When it comes to cleaning the door seal, it’s a fairly similar process to the dispenser drawer. Don’t try to remove the door seal though, instead, you’re going to have to clean the door seal in place. You may see some mould on the visible parts of the rubber seal, but you will also have to pull back the seal to have a look behind. Don’t be too horrified by what you might find!
For cleaning, its best to use a larger cloth to do this. Have a bowl of hot soapy water nearby so that you can soak and rinse the cloth. As with the drawer, it’s also worthwhile using an old toothbrush to get into the more difficult to reach areas between the seal and the drum body.
You will also find there are plenty of mould removal sprays that will make your job (a bit) easier, the main ones to look at are Cillit Bang Power Clean Black Mould Remover or Dettol Mould & Mildew Remover, although many supermarkets will also have their own branded mould spray.
There are also products available that are specifically designed for cleaning the washing machine. These include:
To give the door seal a decent deep clean you could put some soda crystals into the machine drum and run on a hot wash. I’ve not tried this myself but it seems to work for a lot of people and it’s worth giving a try if at least to save on the cost of the branded machine cleaners.
Once you have cleaned the mould away you don’t want all that hard work to go to waste (mould can grow back even on a new machine with a few months). To prevent the mould from building up, leave the dispenser drawer partially opened when the machine cycle has finished allowing the drawer to dry out and air to circulate.
For the door seal, the bacteria grow because water gets trapped between the seal and door (as it’s meant to). So, one preventative measure is to leave the door slightly open after your washing has finished or, alternatively, quickly dry around the washing machine door seal, although this still may not prevent the mould from growing.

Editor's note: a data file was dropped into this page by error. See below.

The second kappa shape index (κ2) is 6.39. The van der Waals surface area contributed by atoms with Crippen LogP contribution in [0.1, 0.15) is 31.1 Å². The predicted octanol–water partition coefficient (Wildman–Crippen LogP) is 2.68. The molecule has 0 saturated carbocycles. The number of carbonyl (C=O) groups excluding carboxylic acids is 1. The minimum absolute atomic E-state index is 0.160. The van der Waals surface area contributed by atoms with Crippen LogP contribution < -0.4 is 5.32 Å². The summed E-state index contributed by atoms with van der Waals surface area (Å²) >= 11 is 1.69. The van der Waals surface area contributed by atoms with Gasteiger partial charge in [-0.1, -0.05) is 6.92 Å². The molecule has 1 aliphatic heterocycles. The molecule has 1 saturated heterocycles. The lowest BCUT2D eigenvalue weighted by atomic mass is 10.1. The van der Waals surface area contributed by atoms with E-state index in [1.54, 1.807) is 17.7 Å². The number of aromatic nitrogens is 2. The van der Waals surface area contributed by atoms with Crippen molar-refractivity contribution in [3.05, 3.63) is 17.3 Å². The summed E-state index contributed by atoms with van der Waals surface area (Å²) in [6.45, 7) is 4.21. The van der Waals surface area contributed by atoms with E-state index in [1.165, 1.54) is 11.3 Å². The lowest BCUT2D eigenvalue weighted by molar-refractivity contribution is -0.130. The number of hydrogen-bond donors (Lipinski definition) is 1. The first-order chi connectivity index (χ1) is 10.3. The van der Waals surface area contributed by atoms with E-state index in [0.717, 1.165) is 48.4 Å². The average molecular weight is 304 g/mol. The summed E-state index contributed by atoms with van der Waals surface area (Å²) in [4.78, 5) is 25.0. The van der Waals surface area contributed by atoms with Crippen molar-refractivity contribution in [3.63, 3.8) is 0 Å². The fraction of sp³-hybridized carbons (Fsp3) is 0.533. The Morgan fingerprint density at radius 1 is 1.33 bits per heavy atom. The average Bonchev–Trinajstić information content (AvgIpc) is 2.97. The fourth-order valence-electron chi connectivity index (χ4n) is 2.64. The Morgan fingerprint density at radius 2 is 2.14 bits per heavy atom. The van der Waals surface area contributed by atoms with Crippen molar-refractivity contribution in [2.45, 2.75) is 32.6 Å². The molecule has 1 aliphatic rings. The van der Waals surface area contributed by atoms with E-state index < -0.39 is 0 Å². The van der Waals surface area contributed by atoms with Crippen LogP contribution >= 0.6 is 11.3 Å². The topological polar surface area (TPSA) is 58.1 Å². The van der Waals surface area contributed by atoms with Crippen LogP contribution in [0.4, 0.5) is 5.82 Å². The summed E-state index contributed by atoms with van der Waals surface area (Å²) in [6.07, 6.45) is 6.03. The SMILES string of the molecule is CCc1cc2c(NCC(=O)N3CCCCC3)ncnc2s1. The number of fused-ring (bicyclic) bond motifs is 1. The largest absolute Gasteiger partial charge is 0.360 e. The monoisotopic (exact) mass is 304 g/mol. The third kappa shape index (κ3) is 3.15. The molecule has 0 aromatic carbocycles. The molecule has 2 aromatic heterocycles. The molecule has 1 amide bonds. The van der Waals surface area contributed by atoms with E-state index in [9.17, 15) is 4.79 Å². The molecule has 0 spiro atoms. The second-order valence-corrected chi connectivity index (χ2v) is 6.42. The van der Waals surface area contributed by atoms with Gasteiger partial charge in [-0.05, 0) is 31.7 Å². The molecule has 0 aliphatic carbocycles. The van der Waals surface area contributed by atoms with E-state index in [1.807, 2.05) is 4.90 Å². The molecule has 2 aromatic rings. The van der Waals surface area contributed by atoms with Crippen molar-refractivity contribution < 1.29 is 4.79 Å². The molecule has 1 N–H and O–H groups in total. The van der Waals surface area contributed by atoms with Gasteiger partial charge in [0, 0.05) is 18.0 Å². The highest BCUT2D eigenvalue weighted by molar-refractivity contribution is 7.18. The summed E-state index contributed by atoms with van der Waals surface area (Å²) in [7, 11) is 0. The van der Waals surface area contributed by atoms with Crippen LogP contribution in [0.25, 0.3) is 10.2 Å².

If you are using regular low heat washes (say 30-40 degrees) and liquid detergent (or powder detergent without bleach for that matter) then to prevent mould build up, you will need to carry out maintenance cleaning washes on your machine. This should be at a wash that is 60 degrees or above (90 degrees is better) and if you can, use a powder detergent with bleach in this wash. It’s sometimes easier to do this “service” wash along with your normal (light coloured) bedding or towel wash. Always check the washing instructions first though. When you have finished open the drawer and door to allow the air to circulate.
As well as carrying out the service wash there are a number of other things you could do, including:
In fact, if you wanted to carry out the ultimate washing machine maintenance schedule that would prevent mould build up and smells, you could try the following steps on a monthly basis.
Hopefully, the above tips will help you clean your mouldy washing machine dispenser drawer and door seal. Always remember to check the washing machine manufacturer’s instructions before carrying out any maintenance on your machine.
If you have any tips that have worked for you, please leave a comment below.